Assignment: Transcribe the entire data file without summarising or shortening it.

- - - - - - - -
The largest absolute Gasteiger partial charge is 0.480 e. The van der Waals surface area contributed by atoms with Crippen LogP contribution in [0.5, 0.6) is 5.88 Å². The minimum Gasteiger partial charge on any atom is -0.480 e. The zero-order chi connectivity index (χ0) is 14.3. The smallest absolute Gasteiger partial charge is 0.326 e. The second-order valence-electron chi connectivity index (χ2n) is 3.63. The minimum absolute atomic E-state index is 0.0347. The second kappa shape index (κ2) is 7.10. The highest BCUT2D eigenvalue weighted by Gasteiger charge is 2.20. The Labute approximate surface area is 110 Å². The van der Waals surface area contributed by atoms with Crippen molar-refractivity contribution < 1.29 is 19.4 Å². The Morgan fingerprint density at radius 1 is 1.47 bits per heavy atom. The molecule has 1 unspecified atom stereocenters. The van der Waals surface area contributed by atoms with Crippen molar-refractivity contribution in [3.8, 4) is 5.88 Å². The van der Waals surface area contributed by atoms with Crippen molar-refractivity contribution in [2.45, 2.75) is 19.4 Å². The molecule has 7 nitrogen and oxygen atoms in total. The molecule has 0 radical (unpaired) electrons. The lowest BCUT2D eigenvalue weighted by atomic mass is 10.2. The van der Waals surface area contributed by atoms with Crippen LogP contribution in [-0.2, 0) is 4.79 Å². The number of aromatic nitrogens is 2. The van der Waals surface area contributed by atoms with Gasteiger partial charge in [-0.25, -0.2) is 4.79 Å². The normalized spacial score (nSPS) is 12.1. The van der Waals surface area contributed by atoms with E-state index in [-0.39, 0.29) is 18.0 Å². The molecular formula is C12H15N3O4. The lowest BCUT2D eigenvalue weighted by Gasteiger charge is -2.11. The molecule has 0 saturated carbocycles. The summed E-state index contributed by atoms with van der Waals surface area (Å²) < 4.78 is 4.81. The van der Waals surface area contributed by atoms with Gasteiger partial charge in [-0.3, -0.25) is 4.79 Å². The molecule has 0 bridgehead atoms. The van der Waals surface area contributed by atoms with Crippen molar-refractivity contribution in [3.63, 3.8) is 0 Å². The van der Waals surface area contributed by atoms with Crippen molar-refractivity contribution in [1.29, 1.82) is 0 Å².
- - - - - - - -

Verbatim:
The largest absolute Gasteiger partial charge is 0.480 e. The van der Waals surface area contributed by atoms with Crippen LogP contribution in [0.5, 0.6) is 5.88 Å². The minimum Gasteiger partial charge on any atom is -0.480 e. The zero-order chi connectivity index (χ0) is 14.3. The smallest absolute Gasteiger partial charge is 0.326 e. The second-order valence-electron chi connectivity index (χ2n) is 3.63. The minimum absolute atomic E-state index is 0.0347. The second kappa shape index (κ2) is 7.10. The highest BCUT2D eigenvalue weighted by Gasteiger charge is 2.20. The Labute approximate surface area is 110 Å². The van der Waals surface area contributed by atoms with Crippen molar-refractivity contribution < 1.29 is 19.4 Å². The Morgan fingerprint density at radius 1 is 1.47 bits per heavy atom. The molecule has 1 unspecified atom stereocenters. The van der Waals surface area contributed by atoms with Crippen molar-refractivity contribution in [3.8, 4) is 5.88 Å². The van der Waals surface area contributed by atoms with Crippen molar-refractivity contribution in [2.45, 2.75) is 19.4 Å². The molecule has 7 nitrogen and oxygen atoms in total. The molecule has 0 radical (unpaired) electrons. The lowest BCUT2D eigenvalue weighted by atomic mass is 10.2. The van der Waals surface area contributed by atoms with Crippen LogP contribution in [-0.2, 0) is 4.79 Å². The number of aromatic nitrogens is 2. The van der Waals surface area contributed by atoms with Gasteiger partial charge in [-0.25, -0.2) is 4.79 Å². The normalized spacial score (nSPS) is 12.1. The van der Waals surface area contributed by atoms with E-state index in [-0.39, 0.29) is 18.0 Å². The molecular formula is C12H15N3O4. The lowest BCUT2D eigenvalue weighted by Gasteiger charge is -2.11. The molecule has 0 saturated carbocycles. The summed E-state index contributed by atoms with van der Waals surface area (Å²) < 4.78 is 4.81. The van der Waals surface area contributed by atoms with Gasteiger partial charge in [-0.3, -0.25) is 4.79 Å². The molecule has 0 bridgehead atoms. The van der Waals surface area contributed by atoms with Crippen molar-refractivity contribution in [3.63, 3.8) is 0 Å². The van der Waals surface area contributed by atoms with Crippen molar-refractivity contribution in [1.29, 1.82) is 0 Å².